Wednesday, July 21, 2010

Eggplant and Tofu in Spicy Garlic Sauce

Eggplant and tofu are not that amenable to picky palates, so I understand if this doesn't exactly wet your whistle. Many people think that eggplant is slimy and best experienced slathered in breadcrumbs, pan-fried, and doused with cheese and tomato sauce. But after making this dish, my favorite eggplant preparation is cooking it down so much that it falls apart, creating a thick sauce that is amenable, in this case, to Asian flavors. In fact, the flavor of this was so complex -- spicy, sweet, salty, garlicky, etc. -- that it tasted very much like something from a little ethnic restaurant, particularly served over brown basmati rice.

As you might notice, this recipe calls for a lot of ingredients,  though many of them are pantry staples for me now. Acquiring many of them took me a while, but now that I have them, they get a lot of use in stir-fries and other dishes. It makes it really easy when I see a recipe like this to know that I already have hoisin sauce and sesame oil in the house. So if you're wary of making the plunge to buy some of these things, go ahead and do it!

Eggplant and Tofu in Spicy Garlic Sauce
adapted from: Fat Free Vegan Kitchen
Yields 4 servings

1 pound extra-firm tofu (not silken)
1 tbsp reduced sodium soy sauce
2 tbsp. water
1/2 tsp dark sesame oil
1 large eggplant, peeled and sliced
1/3 cup water
6-8 garlic cloves, minced–about 2 tbsp.
1-inch peeled fresh ginger, grated
3/4 cup vegetable broth or water
1 tbsp vegetarian hoisin sauce
3 tbsp reduced sodium soy sauce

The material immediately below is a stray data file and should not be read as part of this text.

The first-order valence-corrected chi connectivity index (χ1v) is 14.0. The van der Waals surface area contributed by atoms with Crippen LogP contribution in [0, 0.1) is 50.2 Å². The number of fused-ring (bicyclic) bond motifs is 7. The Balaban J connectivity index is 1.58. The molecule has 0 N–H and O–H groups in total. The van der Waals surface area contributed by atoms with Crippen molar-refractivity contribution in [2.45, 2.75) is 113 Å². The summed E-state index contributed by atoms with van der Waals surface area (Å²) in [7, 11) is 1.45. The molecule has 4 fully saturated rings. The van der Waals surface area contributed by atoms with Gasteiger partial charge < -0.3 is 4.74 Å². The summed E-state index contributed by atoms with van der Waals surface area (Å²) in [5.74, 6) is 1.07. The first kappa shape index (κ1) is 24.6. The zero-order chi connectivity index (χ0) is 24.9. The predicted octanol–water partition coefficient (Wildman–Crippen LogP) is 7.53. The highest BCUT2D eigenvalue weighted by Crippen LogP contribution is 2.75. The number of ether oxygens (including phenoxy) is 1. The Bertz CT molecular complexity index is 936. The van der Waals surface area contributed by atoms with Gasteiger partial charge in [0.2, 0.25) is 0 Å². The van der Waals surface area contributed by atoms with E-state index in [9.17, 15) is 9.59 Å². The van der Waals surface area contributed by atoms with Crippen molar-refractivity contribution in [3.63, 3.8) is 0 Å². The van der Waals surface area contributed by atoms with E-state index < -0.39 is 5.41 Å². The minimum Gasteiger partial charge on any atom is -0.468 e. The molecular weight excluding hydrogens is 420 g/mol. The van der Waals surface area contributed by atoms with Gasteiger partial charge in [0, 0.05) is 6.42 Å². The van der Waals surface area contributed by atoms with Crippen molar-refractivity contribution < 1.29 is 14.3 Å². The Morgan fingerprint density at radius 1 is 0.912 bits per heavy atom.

3 tbsp rice vinegar
1/2 tbsp dark sesame oil
1/2 tbsp sugar
3 tsp hot chili sauce (like Sriracha) (original recipe calls for 1/2-1 tsp if you prefer it more mild)
1 tbsp tomato paste
1 tomato, coarsely chopped
sprinkling of sesame seeds for garnish (optional)

Cut the tofu into 1/2-inch slices and press them lightly between towels to get some of the moisture out. Combine the 3 tbsp. soy sauce with the 2 tbsp. water and 1/2 tsp. sesame oil. Dip each slice of tofu into the mixture and set on a plate.

Heat an oiled, non-stick skillet until hot. Place the tofu slices in the skillet and cook until browned. Turn over and brown the other sides. When the tofu is completely browned on both sides, remove it from the skillet and place it on a cutting board. Cut each slice into 8-10 cubes. Set aside.

Heat an oiled, non-stick wok and add the eggplant and 1/3 cup water. Cover and cook, stirring often, until eggplant begins to brown. Uncover and add the garlic and ginger and cook for 2 more minutes.

Add all remaining ingredients except the tomato, sesame seeds, and tofu. Simmer uncovered until all the eggplant slices are completely cooked–they will be very soft and start to fall apart. Add the tofu cubes and tomato and cook until heated through. Serve over rice, sprinkled with sesame seeds.

5 Answers for 5 Questions

Cara over at Cara's Cravings (definitely one of my favorite blogs) tagged me to answer a few questions.

1) What was on your To-Do list today:
- do laundry
- blog (check!)
- read chapter 11 of Christian England by David Edwards
- exercise
- grocery shopping

2) 5 Snacks you enjoy:
- cucumbers or carrots with hummus
- apple and cocoa roasted almonds
- Chobani Greek yogurt with fruit
- Fiber One bars
- cheese and crackers

3) 5 Places you have lived:
- Dallas, TX (where I grew up)
- Interlochen, MI (where I spent two years in high school)
- Houston, TX (where I went to college)
- Sacramento, CA (where I spent a summer)
- Nashville, TN (home for now!)

4) What were you doing 5 years ago:
- turned 21
- was in college getting my degree in voice
- was in between relationships
- did a ministry internship at the church where I grew up
- decided that God was calling me to be ordained

5) 5 things you would do if you were a Billionaire:
- travel back to Puerto Rico and to Chile and Argentina, Paris, London, Thailand
- still work for the church but without having to worry about a paycheck
- buy a condo/house in San Juan
- adopt more cats
- donate money to Episcopal Relief and Development, my high school, and my alma mater